Discussion in 'The Trash Can' started by caseyedwards, May 13, 2010.
and if so did you think it was good? Just saw it browsing in a library.
It's worth the read for the early history of Shen/Zhao alone.
I loved it and loaned it to friends who are not skating fans. They loved it as well, especially Shen and Zhao's story.
The main reason I thought of getting it after looking through it was for the parts on Shen and Zhou so I will get it. Thanks.
Yeah the S/Z part is definitely the best part of the book and certainly the most researched. Don't remember anything else being too special but it was nice to read a skating book of any kind that was exclusively about pair teams.
I enjoyed the background on Shen and Zhao and Berezhnaya and Sikharulidze. Hope you enjoy the book!
I collect skating books and it's definitely a good read. Agree that the best of it is Shen/Zhao.
I read it a few years back and would recommend it. As others have said, the background info on the pairs is very interesting.
I would recommend it too.
By far the best book on skating I've ever read.
Excellent book - I found myself rewatching the event and appreciating it much more
The Shen/Zhao section is superb. You get a strong sense of the sacrifices that they and all athletes and coaches make, basically living like monks, in dorms. And a v. good account of how far the Chinese skaters have come since the earl 80s.
I also liked the fair play aspect, how the author gave a good account of how hard a road it was for the Canadians in their long careers (seperately and together) - they persevered far longer than most athletes, hoping against hope that there was a perfect match for them.
The background on the Russians, the drama of Elena's injury, is told, too - along with the genesis of the team's elegant free skate. I really envy the author, getting so much time with these legendary coaches, learning about their training methods, just getting to watch their students at work.
I liked it--you basically come out wishing all the skaters could win (and post-Vancouver the ending is even better, because really, I think Shen/Zhao come across best and the ending of the book is about them.)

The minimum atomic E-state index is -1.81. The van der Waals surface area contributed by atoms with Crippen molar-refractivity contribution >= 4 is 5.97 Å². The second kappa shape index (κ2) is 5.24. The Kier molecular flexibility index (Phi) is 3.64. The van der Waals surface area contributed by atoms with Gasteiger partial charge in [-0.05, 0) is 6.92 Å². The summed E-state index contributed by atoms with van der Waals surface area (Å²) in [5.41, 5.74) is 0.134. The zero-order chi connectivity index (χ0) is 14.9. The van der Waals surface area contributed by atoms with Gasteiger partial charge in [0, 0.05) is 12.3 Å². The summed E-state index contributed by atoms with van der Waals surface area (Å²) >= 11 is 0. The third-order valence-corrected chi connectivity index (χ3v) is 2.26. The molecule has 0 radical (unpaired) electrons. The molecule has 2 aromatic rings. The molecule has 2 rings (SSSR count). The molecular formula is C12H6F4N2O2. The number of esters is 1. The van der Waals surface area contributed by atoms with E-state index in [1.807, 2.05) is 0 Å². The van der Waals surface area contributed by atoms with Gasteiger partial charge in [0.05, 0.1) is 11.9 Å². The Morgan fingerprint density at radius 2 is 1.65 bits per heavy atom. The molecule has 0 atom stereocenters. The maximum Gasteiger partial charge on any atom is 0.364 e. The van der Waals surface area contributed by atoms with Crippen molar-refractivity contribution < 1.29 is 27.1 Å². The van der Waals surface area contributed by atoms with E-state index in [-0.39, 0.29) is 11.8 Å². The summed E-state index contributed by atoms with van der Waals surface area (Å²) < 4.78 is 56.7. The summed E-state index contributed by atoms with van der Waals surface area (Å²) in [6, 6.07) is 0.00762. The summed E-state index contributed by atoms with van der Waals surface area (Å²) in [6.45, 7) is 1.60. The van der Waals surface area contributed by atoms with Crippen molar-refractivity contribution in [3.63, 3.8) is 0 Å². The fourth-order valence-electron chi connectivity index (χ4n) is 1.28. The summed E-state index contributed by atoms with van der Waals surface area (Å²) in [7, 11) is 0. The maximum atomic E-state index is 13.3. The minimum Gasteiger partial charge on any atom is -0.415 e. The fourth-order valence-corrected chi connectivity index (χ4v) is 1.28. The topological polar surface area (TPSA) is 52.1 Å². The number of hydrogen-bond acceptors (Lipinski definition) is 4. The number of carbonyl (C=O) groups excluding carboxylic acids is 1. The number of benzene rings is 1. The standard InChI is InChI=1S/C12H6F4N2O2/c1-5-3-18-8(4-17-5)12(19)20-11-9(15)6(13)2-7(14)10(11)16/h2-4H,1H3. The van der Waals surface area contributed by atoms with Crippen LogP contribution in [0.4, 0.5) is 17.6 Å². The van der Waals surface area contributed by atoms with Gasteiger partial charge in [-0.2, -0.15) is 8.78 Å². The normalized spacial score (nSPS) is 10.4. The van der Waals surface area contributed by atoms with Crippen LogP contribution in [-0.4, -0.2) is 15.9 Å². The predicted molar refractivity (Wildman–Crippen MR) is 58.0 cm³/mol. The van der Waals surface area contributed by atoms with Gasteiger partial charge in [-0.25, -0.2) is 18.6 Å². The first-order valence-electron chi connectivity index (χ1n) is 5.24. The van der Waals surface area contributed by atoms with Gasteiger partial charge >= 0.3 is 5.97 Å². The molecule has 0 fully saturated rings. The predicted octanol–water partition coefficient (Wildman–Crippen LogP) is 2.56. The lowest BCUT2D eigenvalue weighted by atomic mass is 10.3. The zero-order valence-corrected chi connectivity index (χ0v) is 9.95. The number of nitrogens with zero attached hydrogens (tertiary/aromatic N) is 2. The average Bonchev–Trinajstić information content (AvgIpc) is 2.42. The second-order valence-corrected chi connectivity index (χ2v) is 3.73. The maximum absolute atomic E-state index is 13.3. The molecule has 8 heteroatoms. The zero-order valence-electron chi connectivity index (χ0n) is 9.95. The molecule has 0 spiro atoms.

You also can really appreciate how much Sale and Pelletier's families gave up for them (and that winters in Quebec would SUCK, though now I really want to take that trail ride vacation "The Inns of the Gaspesie.") And all the coaches in the book come across well.
I warn you, you will also want to hunt down Elena Berezhnaya's ex-partner Shliakov and beat him with a crowbar. But not in the head, because if he passed out he wouldn't feel it.
I like how the book gives some real insight to all 3 camps and their totally different views and perspectives all at once, and the unique pathes each took.
As a huge pairs skating fan, I would definitely recommend this book, even to people who know nothing about figure skating. Very interesting read and also very enlightening about these athletes, their coaches, and the sport in general
Well, I found the book to be sort of a mixed bag. I loved the stories of all three pairs teams and grew to really respect what athletes must go through to reach this level. S&Z's and Elena Berezhnaya's stories were especially gut wrenching reads.
Stylisitically, I found Goodwin's prose a bit thick at times. For example, I remember a passage with her describing Marie Reigne LeGougne along the lines of "As a typical Frenchwoman , she treats every event as an occasion, and has long red hair that she curls extravagantly over her shoulders" .
I was seriously at that.
I found her treatment of the politics part of the book to be a bit too uneven. I wished she had made more of an explaination of the judging criteria , or had gone into some of the explanations that the panel in SLC (both sides) had given after the fact. Instead, it consisted mainly of inconclusive anecdotes, and continuous regurgitations of the fact that the ISU never really followed through with investigating anything that might have taken place off ice.
All in all however, it was a decent read, I thoroughly recommend it.
I basically agree with what has already been posted - The Second Mark is pretty good, the background on what the SLC pairs had been through to get to that point in their careers was very interesting, and the section on Shen and Zhao is the best one (the pictures of Xue and Hongbo as kids were extremely cute). I do agree with escaflowne9282 that Goodwin kind of dropped the ball on the political part; it seemed rather rushed and not as well-researched.
I also have to say that there seemed to be some factual errors, and it kind of made me wonder how accurate other parts were. But it's certainly worth reading; I don't think anyone else had as much access to the parties involved.
Forgot to mention that I re-read the book right after Shen & Zhao won Olympic gold -- it was really fun to read their story again knowing that the best was yet to come for them.
Zemgirl, can you elaborate on what the factual errors were?